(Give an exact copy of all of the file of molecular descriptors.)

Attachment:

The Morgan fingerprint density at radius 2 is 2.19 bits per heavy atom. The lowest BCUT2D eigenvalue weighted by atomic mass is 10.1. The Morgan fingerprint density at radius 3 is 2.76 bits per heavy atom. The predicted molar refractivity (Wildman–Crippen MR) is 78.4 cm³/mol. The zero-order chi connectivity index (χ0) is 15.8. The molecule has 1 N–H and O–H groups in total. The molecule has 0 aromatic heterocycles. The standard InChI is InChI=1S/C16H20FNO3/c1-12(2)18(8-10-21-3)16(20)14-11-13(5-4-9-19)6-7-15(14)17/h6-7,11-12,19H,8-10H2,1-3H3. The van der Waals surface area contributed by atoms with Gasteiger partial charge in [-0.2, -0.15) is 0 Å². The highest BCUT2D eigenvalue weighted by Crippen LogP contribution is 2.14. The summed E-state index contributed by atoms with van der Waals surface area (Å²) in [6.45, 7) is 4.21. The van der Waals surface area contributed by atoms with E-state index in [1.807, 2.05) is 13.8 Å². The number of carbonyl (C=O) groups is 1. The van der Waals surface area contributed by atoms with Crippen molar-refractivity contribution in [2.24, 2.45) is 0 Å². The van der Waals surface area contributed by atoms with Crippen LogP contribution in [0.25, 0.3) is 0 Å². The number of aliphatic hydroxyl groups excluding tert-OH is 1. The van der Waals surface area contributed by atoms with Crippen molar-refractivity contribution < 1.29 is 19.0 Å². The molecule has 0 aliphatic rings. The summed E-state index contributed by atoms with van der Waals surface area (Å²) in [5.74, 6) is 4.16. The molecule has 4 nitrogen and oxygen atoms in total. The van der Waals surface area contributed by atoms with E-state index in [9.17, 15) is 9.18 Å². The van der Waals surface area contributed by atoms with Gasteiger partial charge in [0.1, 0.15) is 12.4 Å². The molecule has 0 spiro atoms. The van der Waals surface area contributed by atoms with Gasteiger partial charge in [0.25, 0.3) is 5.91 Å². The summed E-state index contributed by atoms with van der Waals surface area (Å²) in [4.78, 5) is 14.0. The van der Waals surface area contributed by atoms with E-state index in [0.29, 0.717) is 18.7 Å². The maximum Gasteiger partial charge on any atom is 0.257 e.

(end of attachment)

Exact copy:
The Morgan fingerprint density at radius 2 is 2.19 bits per heavy atom. The lowest BCUT2D eigenvalue weighted by atomic mass is 10.1. The Morgan fingerprint density at radius 3 is 2.76 bits per heavy atom. The predicted molar refractivity (Wildman–Crippen MR) is 78.4 cm³/mol. The zero-order chi connectivity index (χ0) is 15.8. The molecule has 1 N–H and O–H groups in total. The molecule has 0 aromatic heterocycles. The standard InChI is InChI=1S/C16H20FNO3/c1-12(2)18(8-10-21-3)16(20)14-11-13(5-4-9-19)6-7-15(14)17/h6-7,11-12,19H,8-10H2,1-3H3. The van der Waals surface area contributed by atoms with Gasteiger partial charge in [-0.2, -0.15) is 0 Å². The highest BCUT2D eigenvalue weighted by Crippen LogP contribution is 2.14. The summed E-state index contributed by atoms with van der Waals surface area (Å²) in [6.45, 7) is 4.21. The van der Waals surface area contributed by atoms with E-state index in [1.807, 2.05) is 13.8 Å². The number of carbonyl (C=O) groups is 1. The van der Waals surface area contributed by atoms with Crippen molar-refractivity contribution in [2.24, 2.45) is 0 Å². The van der Waals surface area contributed by atoms with Crippen LogP contribution in [0.25, 0.3) is 0 Å². The number of aliphatic hydroxyl groups excluding tert-OH is 1. The van der Waals surface area contributed by atoms with Crippen molar-refractivity contribution < 1.29 is 19.0 Å². The molecule has 0 aliphatic rings. The summed E-state index contributed by atoms with van der Waals surface area (Å²) in [5.74, 6) is 4.16. The molecule has 4 nitrogen and oxygen atoms in total. The van der Waals surface area contributed by atoms with E-state index in [9.17, 15) is 9.18 Å². The van der Waals surface area contributed by atoms with Gasteiger partial charge in [0.1, 0.15) is 12.4 Å². The molecule has 0 spiro atoms. The van der Waals surface area contributed by atoms with Gasteiger partial charge in [0.25, 0.3) is 5.91 Å². The summed E-state index contributed by atoms with van der Waals surface area (Å²) in [4.78, 5) is 14.0. The van der Waals surface area contributed by atoms with E-state index in [0.29, 0.717) is 18.7 Å². The maximum Gasteiger partial charge on any atom is 0.257 e.